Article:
READING is next. It is already part of almost all of the domains, but to even get to the theater, you must read a playbill or ad for a show. It can include research about the performance and/or its actors, writers, directors, conductors, producers. You read the show program during and after the performance, and then read more about the story you saw or the instrument played. Improvisational performances may not require the pre-reading and memorization of a script or lyrics to a song, but most people on a stage, from a politician’s speech, to an executive’s presentation, to a front-of-the-class social studies or science project, require the reading of source materials at first, and, eventually, notes.
The next three standards are the icing on the cake; they are, similar to certain parameters of Gardner’s multiple intelligences, the highest level of arts/language arts expression, both as support for the above four standards, as well as standing in their own right.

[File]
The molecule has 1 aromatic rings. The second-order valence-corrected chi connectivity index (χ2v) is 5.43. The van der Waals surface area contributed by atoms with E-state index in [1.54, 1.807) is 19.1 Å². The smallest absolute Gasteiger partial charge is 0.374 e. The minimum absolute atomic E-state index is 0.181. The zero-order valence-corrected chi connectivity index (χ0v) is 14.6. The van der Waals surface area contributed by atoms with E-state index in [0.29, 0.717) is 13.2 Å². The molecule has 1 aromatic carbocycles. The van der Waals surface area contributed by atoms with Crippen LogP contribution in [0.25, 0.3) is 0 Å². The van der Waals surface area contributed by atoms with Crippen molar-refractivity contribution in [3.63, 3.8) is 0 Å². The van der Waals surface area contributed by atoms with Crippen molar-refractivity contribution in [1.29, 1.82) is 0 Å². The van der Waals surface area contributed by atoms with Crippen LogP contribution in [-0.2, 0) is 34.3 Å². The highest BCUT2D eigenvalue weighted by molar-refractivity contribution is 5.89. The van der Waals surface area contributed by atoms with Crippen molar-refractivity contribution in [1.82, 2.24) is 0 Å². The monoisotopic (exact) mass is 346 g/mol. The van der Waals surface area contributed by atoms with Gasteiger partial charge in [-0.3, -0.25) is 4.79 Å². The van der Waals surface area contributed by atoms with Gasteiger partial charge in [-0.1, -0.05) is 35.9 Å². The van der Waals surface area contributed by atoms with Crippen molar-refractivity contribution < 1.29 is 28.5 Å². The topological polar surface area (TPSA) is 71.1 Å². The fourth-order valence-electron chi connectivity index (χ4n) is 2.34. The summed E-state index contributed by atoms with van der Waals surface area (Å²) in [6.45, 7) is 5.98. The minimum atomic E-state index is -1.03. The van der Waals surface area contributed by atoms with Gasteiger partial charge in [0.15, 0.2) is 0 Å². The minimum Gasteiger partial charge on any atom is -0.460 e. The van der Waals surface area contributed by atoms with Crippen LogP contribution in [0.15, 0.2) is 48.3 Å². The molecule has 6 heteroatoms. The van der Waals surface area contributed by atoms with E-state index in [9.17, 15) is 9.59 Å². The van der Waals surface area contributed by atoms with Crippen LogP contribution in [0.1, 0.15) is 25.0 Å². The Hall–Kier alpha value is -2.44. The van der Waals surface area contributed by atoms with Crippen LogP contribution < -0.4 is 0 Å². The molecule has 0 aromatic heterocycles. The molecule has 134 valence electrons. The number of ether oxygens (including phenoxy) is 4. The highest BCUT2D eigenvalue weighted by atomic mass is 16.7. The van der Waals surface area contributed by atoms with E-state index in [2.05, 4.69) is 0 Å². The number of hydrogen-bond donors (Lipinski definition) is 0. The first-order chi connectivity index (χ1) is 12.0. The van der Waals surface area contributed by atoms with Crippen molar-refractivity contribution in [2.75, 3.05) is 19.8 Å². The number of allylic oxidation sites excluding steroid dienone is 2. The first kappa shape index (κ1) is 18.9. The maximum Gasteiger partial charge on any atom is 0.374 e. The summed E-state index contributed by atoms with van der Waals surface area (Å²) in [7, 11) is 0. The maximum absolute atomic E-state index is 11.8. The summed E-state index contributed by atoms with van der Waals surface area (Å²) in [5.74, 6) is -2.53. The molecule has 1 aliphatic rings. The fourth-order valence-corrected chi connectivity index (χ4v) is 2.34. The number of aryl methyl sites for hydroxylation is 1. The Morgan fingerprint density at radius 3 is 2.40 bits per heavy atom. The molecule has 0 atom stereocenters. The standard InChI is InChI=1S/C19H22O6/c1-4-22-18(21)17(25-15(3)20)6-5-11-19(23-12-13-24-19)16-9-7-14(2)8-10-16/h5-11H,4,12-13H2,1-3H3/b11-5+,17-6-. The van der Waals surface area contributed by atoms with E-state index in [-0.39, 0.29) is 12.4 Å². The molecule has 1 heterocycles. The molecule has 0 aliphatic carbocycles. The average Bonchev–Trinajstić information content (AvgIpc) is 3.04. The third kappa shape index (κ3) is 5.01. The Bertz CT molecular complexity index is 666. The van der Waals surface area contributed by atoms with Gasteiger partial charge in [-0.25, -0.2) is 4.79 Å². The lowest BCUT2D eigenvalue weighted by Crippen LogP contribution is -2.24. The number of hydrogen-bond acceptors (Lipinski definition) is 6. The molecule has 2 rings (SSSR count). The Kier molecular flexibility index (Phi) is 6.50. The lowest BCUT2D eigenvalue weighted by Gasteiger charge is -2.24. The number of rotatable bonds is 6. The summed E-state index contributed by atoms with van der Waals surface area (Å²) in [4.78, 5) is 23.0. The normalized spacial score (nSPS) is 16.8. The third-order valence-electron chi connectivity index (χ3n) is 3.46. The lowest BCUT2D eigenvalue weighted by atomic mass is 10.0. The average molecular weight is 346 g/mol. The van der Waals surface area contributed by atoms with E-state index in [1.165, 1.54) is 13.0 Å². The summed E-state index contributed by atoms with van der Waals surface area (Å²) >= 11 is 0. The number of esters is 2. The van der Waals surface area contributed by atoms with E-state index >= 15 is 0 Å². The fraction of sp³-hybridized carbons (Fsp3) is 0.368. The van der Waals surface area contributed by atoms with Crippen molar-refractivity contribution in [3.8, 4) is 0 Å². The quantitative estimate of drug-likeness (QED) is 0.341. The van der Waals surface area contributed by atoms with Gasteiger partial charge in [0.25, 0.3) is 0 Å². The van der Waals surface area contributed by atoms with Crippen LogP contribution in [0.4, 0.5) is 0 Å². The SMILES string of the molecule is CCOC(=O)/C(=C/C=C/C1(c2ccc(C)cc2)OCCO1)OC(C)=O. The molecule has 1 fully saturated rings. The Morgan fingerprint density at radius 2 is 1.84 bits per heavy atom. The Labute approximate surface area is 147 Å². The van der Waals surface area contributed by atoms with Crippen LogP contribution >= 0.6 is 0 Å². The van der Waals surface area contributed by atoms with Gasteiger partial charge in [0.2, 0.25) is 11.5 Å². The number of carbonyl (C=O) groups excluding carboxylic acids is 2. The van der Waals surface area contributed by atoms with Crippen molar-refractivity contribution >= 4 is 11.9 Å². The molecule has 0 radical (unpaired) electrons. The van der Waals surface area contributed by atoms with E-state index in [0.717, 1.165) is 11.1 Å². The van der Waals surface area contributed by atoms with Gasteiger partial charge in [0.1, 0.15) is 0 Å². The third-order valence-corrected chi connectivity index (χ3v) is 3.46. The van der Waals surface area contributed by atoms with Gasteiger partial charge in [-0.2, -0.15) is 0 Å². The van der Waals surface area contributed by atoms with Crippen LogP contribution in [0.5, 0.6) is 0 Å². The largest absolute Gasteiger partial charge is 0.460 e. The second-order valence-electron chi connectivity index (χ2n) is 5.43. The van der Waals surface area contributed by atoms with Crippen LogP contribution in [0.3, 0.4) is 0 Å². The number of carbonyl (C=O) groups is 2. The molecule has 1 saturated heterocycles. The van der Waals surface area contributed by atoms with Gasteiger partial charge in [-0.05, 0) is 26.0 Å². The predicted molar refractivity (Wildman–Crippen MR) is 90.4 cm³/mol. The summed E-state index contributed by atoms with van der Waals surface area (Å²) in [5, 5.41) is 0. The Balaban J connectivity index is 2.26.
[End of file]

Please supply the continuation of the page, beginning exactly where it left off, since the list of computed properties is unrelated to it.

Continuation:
Next in line (pun intended) is DANCE and/or movement. Interpreting music, speech or something read into physical movement requires commitment of not only mind, but body. You must be able to listen carefully and break down music into parts, then create a meaningful representation of those parts, utilizing hands, feet, legs, arms, and other body parts to demonstrate the sounds. Even people who are hearing impaired, or deaf, can still enjoy a musical performance, if they can see dance and movement.
Finally, there is the WRITING. Many will argue that writing must come earlier, perhaps even before music. Music is written, speeches are written, scripts and agendas manage theater, and anything read is written. Writing allows for creation, reproduction, and documentation. Writing is the highest form of language; it requires craft to produce, and, like visual art, it can be seen and touched. It is made to last forever.